“It’s at this point we’ll be investigating as a team via Phil Roberts, Lewmar’s engineering manager, likely production costs to build up a picture of what this new product is going to be,” describes Smith.

From there, a prototype will be made by either knocking something up in the workshop, sending the CAD data to the 3D printer or, if a more sophisticated model is required, using a bureau service.

Then and now

As Roberts has been with the company for over 28 years, he knows that things weren’t always done this way.

“In the time I’ve been here, you’d have an idea for a product and draw it on paper. You then may make the parts and start to work out the costs.
That process could take quite some time.

“But now you can have an idea, draw it on CAD, print off a 3D model, use a spreadsheet to work out the costs and do that in a couple of weeks. You’d then know whether or not to take it to the next stage. In the early days, you were almost committed to going towards the next stage and putting it into the marketplace hoping that it would sell. Whereas now you can cut out a lot of the pitfalls before you get there,” explains Roberts.

Lewmar products come online from three main areas. Firstly, from within the design team who have ideas for new products. Secondly, existing products are evolved to make them more aesthetically pleasing, incorporate new materials or to make them more cost effective and, thirdly, a request from a customer himself.

An example of a product that stemmed from a designer having a new idea is the CRW400 – the captive reel windlass for small boats up to 30 foot. This product, which essentially stows the rope neatly on a drum inside an ABS enclosure when the anchor is pulled in, was inspired by a previous product.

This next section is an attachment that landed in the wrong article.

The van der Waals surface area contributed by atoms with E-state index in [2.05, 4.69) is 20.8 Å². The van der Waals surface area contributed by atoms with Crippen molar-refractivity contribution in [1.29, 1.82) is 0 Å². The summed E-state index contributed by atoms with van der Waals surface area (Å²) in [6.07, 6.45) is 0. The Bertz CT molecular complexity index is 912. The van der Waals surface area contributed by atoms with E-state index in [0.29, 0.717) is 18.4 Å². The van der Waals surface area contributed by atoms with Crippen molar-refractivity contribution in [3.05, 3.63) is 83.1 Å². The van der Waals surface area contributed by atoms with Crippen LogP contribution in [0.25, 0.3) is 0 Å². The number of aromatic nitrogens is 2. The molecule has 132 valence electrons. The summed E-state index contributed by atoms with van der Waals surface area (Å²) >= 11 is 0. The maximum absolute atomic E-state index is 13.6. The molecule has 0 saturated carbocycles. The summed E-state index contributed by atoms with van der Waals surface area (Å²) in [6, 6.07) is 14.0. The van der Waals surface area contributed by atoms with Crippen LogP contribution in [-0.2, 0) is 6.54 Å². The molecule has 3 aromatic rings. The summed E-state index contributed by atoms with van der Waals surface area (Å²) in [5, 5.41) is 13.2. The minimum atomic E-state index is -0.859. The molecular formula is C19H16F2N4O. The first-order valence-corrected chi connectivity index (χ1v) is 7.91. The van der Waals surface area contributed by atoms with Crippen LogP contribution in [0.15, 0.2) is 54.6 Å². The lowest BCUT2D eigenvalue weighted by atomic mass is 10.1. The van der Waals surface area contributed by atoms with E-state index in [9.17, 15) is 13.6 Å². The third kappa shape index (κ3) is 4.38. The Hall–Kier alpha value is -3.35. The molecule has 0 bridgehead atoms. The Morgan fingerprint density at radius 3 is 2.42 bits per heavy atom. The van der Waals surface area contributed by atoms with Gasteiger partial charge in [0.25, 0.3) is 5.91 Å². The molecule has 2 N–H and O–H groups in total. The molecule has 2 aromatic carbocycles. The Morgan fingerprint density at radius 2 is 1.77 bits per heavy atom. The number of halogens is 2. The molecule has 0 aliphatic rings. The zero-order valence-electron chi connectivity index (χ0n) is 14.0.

“One of our custom products for a big yacht has a line lay mechanism that features a very expensive way of laying the line onto the drum. So we were looking at a cheaper way of doing this and started building some models. When we saw these models we thought there may be a market for a smaller product,” explains Smith.

Built around a stainless steel chassis with Lewmar’s ‘level wind’ technology, the rope is always stowed neatly on the drum. “What it does is pull the line up and there are various mechanisms that lay the line onto the drum so that it doesn’t bunch up,” he says.

The CRW400 was nominated for a DAME Design Award 2013 – an annual award held during the Marine Equipment Trade Show (METS), which takes place each November in Amsterdam. “We launched the product last November at METs and it’s now starting to ramp up. We are currently on 1000 sales,” comments Smith.

Product redesign

The second type of product is the evolution of existing products.

“Although our NPD team are working on brand new products, with many of the products in our catalogue they have been around a long time. In a product redesign, the clever things we’ll be doing is looking at how to manufacture or assemble the product in a different way, new materials become available as well as new product styles and trends,” says Smith.